Yeah, absolutely. I have an entire chapter on this because it is one of the biggest ways that white supremacy culture shows up in our daily lives. Are the entire idea of the American dream and the message that we are given as young children that if you just work hard enough and you just go to college and you’ll be able to achieve this ideal life in America, you’ll be able to buy a house, you’ll be able to have your family, you’ll be able to afford certain things and you’ll have that American dream. Over time that American dream has become a lot higher, a lot narrower. It used to be that middle class and now it’s gone beyond that at this point because again with the white supremacy culture, the standard is always moving. But I wanted to make sure that the readers were able to understand again the roots in that. I wanted to look at where [this idea comes] from where we have to achieve to be worthy. What [is] the definition of achievement, what the definition of success is, where did that come from? What is the definition of professionalism? Where does elitism come from? Where are all these different beliefs? Even the way that we look at intellect and how we score ourselves. All these things have roots, they have backgrounds. Even the economic decisions and how we’ve gotten to the point of having this free market and why again those decisions were being made.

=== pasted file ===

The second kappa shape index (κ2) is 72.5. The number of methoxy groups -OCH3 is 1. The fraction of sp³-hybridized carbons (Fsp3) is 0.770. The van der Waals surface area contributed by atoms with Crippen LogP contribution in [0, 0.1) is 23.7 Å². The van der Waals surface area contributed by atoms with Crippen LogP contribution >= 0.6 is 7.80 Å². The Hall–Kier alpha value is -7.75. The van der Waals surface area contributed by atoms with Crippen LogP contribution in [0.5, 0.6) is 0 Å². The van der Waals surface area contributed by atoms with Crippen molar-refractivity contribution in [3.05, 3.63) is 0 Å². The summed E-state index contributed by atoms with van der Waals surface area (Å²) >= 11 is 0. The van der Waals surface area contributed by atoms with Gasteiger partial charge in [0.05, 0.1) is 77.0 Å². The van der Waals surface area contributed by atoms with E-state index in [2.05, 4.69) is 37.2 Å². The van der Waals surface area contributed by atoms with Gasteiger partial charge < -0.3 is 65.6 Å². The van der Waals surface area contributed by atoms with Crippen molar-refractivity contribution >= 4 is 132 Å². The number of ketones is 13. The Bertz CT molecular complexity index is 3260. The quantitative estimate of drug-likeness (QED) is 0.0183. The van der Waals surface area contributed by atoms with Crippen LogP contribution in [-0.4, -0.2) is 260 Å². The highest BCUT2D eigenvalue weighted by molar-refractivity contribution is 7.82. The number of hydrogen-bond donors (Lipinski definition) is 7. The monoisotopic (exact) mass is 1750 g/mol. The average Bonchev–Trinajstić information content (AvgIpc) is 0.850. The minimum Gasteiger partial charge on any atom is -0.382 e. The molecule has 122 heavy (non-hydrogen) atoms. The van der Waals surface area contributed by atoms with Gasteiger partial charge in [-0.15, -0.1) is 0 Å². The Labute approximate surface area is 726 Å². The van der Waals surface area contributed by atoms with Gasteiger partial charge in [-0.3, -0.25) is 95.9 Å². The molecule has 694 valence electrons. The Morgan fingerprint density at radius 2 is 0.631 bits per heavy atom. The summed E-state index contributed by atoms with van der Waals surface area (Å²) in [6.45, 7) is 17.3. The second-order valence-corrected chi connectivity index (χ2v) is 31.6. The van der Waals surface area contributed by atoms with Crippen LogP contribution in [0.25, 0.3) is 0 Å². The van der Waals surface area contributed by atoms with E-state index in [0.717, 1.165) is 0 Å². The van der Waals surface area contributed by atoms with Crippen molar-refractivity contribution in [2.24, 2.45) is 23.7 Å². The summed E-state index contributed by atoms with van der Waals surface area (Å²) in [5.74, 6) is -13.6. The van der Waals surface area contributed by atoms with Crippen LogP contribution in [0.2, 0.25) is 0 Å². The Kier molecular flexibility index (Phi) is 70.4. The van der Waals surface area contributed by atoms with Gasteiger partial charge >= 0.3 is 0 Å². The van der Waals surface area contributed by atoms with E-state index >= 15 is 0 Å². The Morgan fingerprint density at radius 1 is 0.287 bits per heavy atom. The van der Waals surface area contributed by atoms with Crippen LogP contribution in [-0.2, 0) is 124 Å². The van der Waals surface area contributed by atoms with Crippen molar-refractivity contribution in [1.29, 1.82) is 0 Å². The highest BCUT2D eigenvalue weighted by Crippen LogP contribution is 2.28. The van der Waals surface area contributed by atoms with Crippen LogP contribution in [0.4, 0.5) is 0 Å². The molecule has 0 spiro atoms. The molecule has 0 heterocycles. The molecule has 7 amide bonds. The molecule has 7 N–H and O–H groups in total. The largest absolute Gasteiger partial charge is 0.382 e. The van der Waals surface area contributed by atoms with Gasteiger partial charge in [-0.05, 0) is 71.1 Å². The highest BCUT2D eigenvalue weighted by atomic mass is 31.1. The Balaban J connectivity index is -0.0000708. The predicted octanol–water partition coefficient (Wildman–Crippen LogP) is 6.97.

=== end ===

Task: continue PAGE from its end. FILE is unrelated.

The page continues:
I was able to tie all of that to racist ideas, systemic racism, white supremacy. The ideal in our country is that whiteness should always be the standard, should always be what rules the country, should always be what leads the country, should always be what’s in charge. And to be successful, you have to assimilate to that. And that comes from, again, decisions that were being made based on ensuring that there was a racial hierarchy. Creating these standards in education, these standards in professionalism, these standards in our careers to ensure that that hierarchy always maintains. If you happen to be a person of color and you happen to kind of ascend higher than what, you know, the status quo says that you’re supposed to be as a person of color, well, you had to assimilate quite a bit and you had to make sure that you essentially connect yourself or tie yourself to whiteness in order to get there. And then if you happen to be a white person, there still is the fact of the matter is the standards of whiteness are also very inhuman. They go against our natural rhythms. We’ve been conditioned to believe that going against our human rhythms, being very industrial, being very work on the clock 24/7, all those things kind of tying back to again the plantation and then the industrial revolutions, all those things [tie] to where we are now. We’re conditioned to think that that’s like normal and it’s not. Even the way that we have constructed a society to ensure that black indigenous and people of color are at the bottom, it still affects everybody because now everyone is tied to this hustle mentality, this work around the clock mentality in order to make something of yourself, in order to prove yourself worthy, in order to prove yourself to be really more white, so to speak. So that America and the western world approves of you. I could go on and on and on, which, which is why I wrote the book.